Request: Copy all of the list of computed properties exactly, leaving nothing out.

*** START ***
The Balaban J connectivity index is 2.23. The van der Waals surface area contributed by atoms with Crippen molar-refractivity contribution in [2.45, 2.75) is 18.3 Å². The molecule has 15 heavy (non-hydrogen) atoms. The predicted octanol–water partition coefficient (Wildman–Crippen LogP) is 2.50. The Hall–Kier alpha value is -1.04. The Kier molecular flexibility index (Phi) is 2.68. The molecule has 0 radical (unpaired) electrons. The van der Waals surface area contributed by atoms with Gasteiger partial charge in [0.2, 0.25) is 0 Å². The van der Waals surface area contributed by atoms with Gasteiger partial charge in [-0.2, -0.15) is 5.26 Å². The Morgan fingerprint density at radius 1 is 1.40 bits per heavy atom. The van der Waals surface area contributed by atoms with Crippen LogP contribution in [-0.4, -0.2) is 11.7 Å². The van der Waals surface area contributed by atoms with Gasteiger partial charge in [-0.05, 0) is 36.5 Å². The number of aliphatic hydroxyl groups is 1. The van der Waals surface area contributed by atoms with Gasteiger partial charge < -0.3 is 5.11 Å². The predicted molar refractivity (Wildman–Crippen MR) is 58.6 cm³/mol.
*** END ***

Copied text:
The Balaban J connectivity index is 2.23. The van der Waals surface area contributed by atoms with Crippen molar-refractivity contribution in [2.45, 2.75) is 18.3 Å². The molecule has 15 heavy (non-hydrogen) atoms. The predicted octanol–water partition coefficient (Wildman–Crippen LogP) is 2.50. The Hall–Kier alpha value is -1.04. The Kier molecular flexibility index (Phi) is 2.68. The molecule has 0 radical (unpaired) electrons. The van der Waals surface area contributed by atoms with Gasteiger partial charge in [0.2, 0.25) is 0 Å². The van der Waals surface area contributed by atoms with Gasteiger partial charge in [-0.2, -0.15) is 5.26 Å². The Morgan fingerprint density at radius 1 is 1.40 bits per heavy atom. The van der Waals surface area contributed by atoms with Crippen LogP contribution in [-0.4, -0.2) is 11.7 Å². The van der Waals surface area contributed by atoms with Gasteiger partial charge in [-0.05, 0) is 36.5 Å². The number of aliphatic hydroxyl groups is 1. The van der Waals surface area contributed by atoms with Gasteiger partial charge < -0.3 is 5.11 Å². The predicted molar refractivity (Wildman–Crippen MR) is 58.6 cm³/mol.